Imaging margins of skin tumors using laser-induced breakdown spectroscopy and machine learning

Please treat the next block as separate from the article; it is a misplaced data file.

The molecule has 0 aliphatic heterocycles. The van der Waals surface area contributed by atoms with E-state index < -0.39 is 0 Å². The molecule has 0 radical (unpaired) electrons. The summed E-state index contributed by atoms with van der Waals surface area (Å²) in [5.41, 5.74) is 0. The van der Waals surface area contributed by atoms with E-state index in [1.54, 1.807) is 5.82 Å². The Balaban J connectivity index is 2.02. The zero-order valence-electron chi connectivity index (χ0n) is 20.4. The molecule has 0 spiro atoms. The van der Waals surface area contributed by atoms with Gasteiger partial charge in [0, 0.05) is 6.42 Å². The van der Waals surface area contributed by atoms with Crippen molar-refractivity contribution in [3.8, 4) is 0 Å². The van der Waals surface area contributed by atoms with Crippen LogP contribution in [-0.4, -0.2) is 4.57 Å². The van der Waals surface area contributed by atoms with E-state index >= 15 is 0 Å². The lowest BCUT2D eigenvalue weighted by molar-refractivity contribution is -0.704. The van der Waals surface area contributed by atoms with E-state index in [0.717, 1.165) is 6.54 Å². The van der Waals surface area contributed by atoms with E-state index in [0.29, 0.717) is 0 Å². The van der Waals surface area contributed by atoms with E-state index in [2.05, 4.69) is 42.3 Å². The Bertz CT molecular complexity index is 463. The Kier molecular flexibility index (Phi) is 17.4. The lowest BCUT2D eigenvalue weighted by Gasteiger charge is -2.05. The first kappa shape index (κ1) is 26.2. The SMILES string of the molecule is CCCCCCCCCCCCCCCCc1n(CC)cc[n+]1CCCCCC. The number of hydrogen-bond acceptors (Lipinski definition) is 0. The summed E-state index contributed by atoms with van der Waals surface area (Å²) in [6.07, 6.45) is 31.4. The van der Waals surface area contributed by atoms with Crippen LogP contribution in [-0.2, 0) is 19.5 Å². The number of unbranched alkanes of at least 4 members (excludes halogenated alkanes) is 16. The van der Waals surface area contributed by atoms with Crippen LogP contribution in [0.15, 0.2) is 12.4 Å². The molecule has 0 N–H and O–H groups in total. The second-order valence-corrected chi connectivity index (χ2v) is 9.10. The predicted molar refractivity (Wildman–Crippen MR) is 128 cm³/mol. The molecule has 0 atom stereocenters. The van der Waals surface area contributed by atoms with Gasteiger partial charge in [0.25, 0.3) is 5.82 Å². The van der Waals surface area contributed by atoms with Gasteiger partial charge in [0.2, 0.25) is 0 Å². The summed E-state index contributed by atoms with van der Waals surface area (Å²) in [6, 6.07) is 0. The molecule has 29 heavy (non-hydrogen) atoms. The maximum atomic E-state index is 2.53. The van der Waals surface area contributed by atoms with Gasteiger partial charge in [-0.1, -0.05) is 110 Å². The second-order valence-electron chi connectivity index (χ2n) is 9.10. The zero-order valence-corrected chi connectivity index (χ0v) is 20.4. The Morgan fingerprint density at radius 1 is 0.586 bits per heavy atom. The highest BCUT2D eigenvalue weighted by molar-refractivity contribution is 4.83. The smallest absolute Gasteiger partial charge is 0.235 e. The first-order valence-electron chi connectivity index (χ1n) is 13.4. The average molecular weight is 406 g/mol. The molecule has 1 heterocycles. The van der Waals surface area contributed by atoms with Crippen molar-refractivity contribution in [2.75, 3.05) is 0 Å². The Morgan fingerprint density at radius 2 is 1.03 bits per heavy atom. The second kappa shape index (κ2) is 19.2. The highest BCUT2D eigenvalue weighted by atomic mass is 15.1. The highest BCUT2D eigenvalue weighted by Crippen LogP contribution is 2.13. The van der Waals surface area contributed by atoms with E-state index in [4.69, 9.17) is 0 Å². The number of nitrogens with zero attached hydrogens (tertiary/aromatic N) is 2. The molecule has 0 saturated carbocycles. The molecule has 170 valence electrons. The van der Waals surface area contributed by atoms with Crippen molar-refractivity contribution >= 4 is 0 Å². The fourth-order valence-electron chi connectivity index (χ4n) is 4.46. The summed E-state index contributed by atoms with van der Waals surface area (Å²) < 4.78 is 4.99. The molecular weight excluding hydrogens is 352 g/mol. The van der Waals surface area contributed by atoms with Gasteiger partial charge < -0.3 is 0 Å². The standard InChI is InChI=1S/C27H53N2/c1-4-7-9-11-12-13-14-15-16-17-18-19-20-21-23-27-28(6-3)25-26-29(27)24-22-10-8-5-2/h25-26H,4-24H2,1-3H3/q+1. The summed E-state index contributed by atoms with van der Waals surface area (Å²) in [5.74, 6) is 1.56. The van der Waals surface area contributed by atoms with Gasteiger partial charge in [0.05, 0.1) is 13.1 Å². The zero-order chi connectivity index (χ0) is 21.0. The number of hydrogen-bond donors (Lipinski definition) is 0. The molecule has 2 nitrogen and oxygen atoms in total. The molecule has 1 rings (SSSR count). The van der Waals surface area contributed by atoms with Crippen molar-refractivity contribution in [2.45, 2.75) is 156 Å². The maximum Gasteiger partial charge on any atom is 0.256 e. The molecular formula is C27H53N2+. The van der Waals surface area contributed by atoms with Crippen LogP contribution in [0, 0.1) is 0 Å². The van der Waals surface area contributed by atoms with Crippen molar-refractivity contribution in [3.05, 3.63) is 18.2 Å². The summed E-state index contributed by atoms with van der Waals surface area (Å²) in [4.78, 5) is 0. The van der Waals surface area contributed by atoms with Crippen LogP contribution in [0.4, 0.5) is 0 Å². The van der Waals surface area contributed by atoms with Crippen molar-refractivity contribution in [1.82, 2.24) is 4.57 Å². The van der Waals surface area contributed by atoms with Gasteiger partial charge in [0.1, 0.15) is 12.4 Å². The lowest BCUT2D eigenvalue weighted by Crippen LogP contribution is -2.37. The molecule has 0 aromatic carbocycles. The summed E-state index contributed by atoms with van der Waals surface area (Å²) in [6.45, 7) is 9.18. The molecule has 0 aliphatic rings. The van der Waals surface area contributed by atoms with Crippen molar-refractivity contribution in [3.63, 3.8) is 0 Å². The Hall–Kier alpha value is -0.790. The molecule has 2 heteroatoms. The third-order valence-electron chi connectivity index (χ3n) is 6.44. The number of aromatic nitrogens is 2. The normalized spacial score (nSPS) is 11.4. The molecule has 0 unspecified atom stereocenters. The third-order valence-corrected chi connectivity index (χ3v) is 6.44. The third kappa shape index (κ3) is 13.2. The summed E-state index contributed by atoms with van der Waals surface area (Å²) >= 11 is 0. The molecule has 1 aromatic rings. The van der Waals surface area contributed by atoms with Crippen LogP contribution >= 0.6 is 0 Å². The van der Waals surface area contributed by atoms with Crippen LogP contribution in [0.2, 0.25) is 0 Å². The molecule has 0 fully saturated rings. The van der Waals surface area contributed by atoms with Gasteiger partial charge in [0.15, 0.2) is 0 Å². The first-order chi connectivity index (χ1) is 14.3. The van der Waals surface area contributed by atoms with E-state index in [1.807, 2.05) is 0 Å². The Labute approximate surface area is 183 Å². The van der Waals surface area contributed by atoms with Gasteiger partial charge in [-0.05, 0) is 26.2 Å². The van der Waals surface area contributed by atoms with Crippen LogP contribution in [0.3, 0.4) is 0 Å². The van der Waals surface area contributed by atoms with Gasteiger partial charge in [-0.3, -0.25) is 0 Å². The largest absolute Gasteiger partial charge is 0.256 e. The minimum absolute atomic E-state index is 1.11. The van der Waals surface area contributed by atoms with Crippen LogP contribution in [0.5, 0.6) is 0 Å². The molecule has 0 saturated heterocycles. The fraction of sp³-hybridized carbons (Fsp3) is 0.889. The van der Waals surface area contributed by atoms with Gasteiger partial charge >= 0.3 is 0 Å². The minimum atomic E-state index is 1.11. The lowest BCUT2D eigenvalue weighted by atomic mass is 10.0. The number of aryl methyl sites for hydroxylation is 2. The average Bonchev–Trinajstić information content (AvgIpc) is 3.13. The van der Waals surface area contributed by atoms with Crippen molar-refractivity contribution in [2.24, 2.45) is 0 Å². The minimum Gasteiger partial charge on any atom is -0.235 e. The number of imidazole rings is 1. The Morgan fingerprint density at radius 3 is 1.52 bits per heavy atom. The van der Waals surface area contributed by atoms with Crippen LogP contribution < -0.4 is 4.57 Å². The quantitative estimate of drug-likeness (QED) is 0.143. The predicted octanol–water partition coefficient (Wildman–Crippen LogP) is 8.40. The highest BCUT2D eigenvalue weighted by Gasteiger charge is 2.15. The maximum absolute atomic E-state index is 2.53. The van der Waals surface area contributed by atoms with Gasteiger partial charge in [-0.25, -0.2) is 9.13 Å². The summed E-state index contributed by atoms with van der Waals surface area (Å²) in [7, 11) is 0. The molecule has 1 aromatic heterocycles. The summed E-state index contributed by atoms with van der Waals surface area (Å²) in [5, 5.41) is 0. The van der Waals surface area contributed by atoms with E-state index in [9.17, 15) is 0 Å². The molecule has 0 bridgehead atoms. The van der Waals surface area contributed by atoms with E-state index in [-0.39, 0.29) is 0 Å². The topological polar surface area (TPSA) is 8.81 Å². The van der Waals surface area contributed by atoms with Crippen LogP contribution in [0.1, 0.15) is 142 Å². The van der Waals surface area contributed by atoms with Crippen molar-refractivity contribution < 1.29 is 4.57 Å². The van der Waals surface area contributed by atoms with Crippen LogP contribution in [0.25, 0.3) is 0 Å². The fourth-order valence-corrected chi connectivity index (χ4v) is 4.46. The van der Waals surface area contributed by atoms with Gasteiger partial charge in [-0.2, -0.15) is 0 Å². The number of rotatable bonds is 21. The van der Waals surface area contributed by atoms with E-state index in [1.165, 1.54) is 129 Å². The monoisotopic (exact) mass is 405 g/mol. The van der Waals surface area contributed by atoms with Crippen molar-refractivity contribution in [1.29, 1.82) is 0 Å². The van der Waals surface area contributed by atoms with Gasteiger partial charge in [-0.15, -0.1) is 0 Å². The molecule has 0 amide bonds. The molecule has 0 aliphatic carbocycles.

Nowadays, laser-based techniques play a significant role in medicine, mainly in the ophthalmology, dermatology, and surgical fields. So far, they have presented mostly therapeutic applications, although they have considerable potential for diagnostic approaches. In our study, we focused on the application of laser-based spectroscopy in skin cancer assessment. Recently, lengthy and demanding pathological investigation has been improved with modern techniques of machine learning and analytical chemistry where elemental analysis provides further insight into the investigated phenomenon. This article deals with the complementarity of Laser-Induced Breakdown Spectroscopy (LIBS) with standard histopathology. This includes discussion on sample preparation and feasibility to perform 3D imaging of a tumor. Typical skin tumors were selected for LIBS analysis, namely cutaneous malignant melanoma, squamous cell carcinoma and the most common skin tumor basal cell carcinoma, and a benign tumor was represented by hemangioma. The imaging of biotic elements (Mg, Ca, Na, and K) provides the elemental distribution within the tissue. The elemental images were correlated with the tumor progression and its margins, as well as with the difference between healthy and tumorous tissues and the results were compared with other studies covering this topic of interest. Finally, self-organizing maps were trained and used with a k-means algorithm to cluster various matrices within the tumorous tissue and to demonstrate the potential of machine learning for processing of LIBS data.